For students interested in studying biomechanical engineering, especially in the field of surgery, this lesson serves as an anatomy and physiology primer of the abdominopelvic cavity. Students are introduced to the abdominopelvic cavity—a region of the body that is the focus of laparoscopic surgery—as well as the benefits and drawbacks of laparoscopic surgery. Understanding the abdominopelvic environment and laparoscopic surgery is critical for biomechanical engineers who design laparoscopic surgical tools.
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Students conduct a simple experiment to model and explore the harmful effects of acid rain (vinegar) on living (green leaf and eggshell) and non-living (paper clip) objects.
Students are introduced to the differences between acids and bases and how to use indicators, such as pH paper and red cabbage juice, to distinguish between them.
Students construct rockets from balloons propelled along a guide string. They use this model to learn about Newton's three laws of motion, examining the effect of different forces on the motion of the rocket.
People using crutches have their hands occupied, which makes it difficult to carry books and other items they want to have handy. Student teams are challenged to design assistive devices that modify crutches to help people carry things such as books and school supplies. Given a list of constraints, including a device weight limit and minimum load capacity, groups brainstorm ideas and then make detailed plans for their best solutions. They create prototypes and then test for functionality by loading them and using them, making improvements with each iteration. At a concluding design expo, teams present their concepts and demonstrate their final prototype devices.
By watching and performing several simple experiments, students develop an understanding of the properties of air: it has mass, it takes up space, it can move, it exerts pressure, it can do work.
Students are introduced to the classification of animals and animal interactions. Students also learn why engineers need to know about animals and how they use that knowledge to design technologies that help other animals and/or humans. This lesson is part of a series of six lessons in which students use their growing understanding of various environments and the engineering design process, to design and create their own model biodome ecosystems.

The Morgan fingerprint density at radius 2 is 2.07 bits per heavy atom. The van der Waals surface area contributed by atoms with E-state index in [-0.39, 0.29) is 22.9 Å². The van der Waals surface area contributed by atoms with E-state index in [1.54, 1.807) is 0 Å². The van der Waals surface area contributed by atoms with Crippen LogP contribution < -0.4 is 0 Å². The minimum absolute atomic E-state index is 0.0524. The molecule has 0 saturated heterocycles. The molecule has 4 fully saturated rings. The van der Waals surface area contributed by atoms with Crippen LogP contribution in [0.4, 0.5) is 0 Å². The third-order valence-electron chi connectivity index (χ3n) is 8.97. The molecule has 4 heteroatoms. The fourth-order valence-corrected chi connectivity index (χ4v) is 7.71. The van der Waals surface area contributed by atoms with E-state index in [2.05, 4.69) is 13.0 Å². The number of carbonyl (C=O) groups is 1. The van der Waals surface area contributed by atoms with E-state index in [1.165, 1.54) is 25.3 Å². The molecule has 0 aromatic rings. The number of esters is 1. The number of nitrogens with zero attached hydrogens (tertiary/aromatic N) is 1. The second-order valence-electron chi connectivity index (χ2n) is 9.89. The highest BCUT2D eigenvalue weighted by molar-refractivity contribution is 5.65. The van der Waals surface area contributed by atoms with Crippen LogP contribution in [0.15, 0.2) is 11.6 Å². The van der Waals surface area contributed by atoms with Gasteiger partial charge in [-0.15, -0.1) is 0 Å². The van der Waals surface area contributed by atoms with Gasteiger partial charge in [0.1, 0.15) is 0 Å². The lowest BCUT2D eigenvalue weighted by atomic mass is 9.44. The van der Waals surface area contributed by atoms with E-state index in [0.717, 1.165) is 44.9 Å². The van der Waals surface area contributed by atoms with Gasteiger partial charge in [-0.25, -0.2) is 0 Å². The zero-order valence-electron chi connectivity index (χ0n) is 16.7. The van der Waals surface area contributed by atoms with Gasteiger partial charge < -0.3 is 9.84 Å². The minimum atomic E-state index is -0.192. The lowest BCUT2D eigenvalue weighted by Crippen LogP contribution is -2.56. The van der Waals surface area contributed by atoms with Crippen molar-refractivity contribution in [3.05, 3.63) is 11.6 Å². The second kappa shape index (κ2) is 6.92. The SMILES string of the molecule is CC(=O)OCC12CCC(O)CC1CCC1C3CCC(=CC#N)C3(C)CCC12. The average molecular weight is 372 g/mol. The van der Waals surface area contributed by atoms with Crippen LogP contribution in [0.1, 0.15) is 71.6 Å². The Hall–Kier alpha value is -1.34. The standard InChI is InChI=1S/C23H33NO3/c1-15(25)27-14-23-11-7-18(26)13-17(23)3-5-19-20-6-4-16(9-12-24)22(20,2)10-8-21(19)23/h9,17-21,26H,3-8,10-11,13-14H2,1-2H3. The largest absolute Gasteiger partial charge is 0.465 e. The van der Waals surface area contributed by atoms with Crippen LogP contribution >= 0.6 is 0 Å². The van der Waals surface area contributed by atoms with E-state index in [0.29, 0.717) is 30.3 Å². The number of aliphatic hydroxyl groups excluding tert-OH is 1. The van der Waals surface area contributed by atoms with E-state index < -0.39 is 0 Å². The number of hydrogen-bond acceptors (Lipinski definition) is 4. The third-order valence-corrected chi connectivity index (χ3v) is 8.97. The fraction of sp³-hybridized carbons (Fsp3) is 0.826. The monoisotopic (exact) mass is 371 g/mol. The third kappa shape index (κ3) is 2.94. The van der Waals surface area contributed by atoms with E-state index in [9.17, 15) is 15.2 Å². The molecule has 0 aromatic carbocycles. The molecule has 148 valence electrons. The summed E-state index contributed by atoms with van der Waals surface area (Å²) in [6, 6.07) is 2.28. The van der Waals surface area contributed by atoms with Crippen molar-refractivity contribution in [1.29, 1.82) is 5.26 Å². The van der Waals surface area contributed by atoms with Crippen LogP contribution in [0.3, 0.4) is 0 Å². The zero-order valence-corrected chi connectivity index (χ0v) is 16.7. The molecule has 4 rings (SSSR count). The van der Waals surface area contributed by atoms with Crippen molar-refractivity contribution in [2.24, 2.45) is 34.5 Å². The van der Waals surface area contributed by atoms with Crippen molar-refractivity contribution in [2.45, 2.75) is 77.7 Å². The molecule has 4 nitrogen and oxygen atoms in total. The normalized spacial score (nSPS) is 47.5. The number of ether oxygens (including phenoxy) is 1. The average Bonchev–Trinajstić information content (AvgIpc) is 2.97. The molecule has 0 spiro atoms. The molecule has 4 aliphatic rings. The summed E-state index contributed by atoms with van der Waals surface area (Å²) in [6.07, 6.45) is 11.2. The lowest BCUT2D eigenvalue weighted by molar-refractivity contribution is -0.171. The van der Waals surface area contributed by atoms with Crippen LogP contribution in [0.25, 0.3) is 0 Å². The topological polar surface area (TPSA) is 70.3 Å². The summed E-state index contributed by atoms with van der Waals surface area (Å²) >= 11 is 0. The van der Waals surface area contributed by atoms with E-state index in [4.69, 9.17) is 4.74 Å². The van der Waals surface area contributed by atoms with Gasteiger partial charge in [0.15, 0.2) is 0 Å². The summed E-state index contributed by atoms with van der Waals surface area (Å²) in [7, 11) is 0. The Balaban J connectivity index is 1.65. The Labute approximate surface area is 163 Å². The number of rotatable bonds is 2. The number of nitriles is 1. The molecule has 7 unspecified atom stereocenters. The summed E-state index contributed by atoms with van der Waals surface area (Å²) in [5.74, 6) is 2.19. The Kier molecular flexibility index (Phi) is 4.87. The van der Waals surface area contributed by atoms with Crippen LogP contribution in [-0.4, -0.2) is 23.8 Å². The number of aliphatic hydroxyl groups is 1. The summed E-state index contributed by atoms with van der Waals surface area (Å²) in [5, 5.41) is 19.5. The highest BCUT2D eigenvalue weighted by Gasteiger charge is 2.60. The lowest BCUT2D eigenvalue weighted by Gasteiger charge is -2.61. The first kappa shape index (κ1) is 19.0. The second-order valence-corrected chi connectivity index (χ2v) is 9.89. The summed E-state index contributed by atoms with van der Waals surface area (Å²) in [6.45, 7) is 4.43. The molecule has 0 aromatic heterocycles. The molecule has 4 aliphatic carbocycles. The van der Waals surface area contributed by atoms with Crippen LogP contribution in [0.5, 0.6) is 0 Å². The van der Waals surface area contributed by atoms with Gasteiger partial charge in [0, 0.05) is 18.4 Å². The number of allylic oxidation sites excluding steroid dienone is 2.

Students learn that dams do not last forever. Similar to other human-made structures, such as roads and bridges, dams require regular maintenance and have a finite lifespan. Many dams built during the 1930-70s, an era of intensive dam construction, have an expected life of 50-100 years. Due to inadequate maintenance and/or for environmental reasons, some of these dams will fail or be removed in the next 50 years. The engineers with Splash Engineering have an ethical obligation to remind Thirsty County of the maintenance and lifespan concerns associated with its dam.
Students learn more about how muscles work and how biomedical engineers can help keep the muscular system healthy. Following the engineering design process, they create their own biomedical device to aid in the recovery of a strained bicep. They discover the importance of rest to muscle recovery and that muscles (just like engineers!) work together to achieve a common goal.
Students learn how forces are used in the creation of art. They come to understand that it is not just bridge and airplane designers who are concerned about how forces interact with objects, but artists as well. As "paper engineers," students create their own mobiles and pop-up books, and identify and use the forces (air currents, gravity, hand movement) acting upon them.
Using gumdrops and toothpicks, students conduct a large-group, interactive ozone depletion model. Students explore the dynamic and competing upper atmospheric roles of the protective ozone layer, the sun's UV radiation and harmful human-made CFCs (chlorofluorocarbons).